Federal Judge Orders End to Student Debt Relief Plan

November 11, 2022 by Tom Ramstack
Federal Judge Orders End to Student Debt Relief Plan
The Princeton University campus. (Photo by Dan McCue)

DALLAS, Texas — A federal judge in Texas on Thursday blocked the Biden administration’s plan to wipe out as much as $20,000 in student debt for millions of borrowers.

He said the plan exceeds the authority of the president without first getting legislative approval from Congress.

He called the $400 billion debt forgiveness plan an “unconstitutional exercise of Congress’ legislative power.”

The Justice Department appealed the ruling on the same day Judge Mark Pittman of the Northern District of Texas issued it.


“We will never stop fighting for hard-working Americans most in need — no matter how many roadblocks our opponents and special interests try to put in our way,” White House Press Secretary Karine Jean-Pierre said in a statement.

Other criticism of the debt forgiveness plan came from Republicans, who said it would add to the nation’s already high inflation rate.

The judge’s ruling responded to a lawsuit filed by two student loan borrowers who sued after failing to qualify for the debt forgiveness. One had private — rather than government — loans while the other was not a Pell Grant recipient.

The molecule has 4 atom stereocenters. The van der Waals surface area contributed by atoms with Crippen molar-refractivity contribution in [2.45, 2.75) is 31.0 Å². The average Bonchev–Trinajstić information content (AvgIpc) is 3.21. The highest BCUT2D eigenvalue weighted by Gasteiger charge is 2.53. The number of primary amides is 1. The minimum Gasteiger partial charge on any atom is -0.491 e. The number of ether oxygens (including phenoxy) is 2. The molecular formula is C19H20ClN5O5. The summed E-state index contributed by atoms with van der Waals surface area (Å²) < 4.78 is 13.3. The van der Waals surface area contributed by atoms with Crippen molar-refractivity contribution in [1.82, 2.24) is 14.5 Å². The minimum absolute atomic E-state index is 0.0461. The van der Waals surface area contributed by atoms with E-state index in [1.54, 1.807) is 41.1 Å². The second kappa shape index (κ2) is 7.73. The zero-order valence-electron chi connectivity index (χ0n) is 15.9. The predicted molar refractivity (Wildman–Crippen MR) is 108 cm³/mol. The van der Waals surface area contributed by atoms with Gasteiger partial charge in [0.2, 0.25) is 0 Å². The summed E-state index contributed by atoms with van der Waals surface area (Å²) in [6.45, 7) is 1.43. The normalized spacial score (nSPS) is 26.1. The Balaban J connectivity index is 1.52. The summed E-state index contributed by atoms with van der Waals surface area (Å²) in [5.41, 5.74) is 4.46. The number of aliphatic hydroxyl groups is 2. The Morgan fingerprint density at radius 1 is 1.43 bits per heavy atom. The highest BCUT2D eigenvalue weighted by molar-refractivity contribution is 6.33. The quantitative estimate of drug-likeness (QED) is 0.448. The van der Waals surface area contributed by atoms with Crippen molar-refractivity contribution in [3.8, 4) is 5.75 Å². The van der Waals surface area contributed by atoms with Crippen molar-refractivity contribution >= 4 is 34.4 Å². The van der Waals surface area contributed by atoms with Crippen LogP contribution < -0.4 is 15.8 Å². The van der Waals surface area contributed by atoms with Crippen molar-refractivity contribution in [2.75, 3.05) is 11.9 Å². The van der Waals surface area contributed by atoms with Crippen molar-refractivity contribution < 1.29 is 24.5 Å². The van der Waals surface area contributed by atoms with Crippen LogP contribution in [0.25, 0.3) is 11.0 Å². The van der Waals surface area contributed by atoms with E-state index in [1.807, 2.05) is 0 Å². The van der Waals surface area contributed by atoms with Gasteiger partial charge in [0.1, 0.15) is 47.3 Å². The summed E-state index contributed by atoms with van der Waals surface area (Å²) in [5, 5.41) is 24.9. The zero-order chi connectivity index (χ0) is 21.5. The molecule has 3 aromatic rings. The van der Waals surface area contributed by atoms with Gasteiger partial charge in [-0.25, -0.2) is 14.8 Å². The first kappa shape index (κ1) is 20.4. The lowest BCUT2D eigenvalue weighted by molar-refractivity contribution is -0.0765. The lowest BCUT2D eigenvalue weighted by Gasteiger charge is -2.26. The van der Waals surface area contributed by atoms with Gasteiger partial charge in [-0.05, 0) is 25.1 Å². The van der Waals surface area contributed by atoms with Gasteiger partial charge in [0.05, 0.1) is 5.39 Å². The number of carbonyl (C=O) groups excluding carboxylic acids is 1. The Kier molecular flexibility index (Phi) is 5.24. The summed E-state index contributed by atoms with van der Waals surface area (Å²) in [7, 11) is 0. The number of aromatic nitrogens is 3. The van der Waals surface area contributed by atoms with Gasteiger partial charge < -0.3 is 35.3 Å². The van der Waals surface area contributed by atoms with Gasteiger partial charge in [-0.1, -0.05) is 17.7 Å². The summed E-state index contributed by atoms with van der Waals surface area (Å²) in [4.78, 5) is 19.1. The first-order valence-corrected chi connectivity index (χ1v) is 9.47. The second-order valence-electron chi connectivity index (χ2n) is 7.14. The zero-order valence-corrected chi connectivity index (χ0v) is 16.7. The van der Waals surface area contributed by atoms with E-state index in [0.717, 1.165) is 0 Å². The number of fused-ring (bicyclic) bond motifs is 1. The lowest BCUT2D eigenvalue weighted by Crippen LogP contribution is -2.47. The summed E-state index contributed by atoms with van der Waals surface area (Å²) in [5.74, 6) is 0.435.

Pell Grants refer to money the federal government gives to students in financial need to help them pay their tuition.

The plaintiffs argued the loan forgiveness program violated the Administrative Procedure Act’s notice and comment requirements and made arbitrary decisions about who qualifies for debt relief.

The Biden administration plan would cancel as much as $10,000 of student debt for borrowers who make less than $125,000 a year. They could get up to $20,000 in loan forgiveness if they received Pell Grants.

The plan would cancel student loans for as many as 16 million borrowers.


It ran into its first roadblock when Republicans in six states and conservative groups sued to stop it, prompting a federal judge in St. Louis, Missouri, to order a pause on the program last month while the court considered whether the plaintiffs have a right to sue.

The ruling Thursday went further, ordering a permanent end to the program.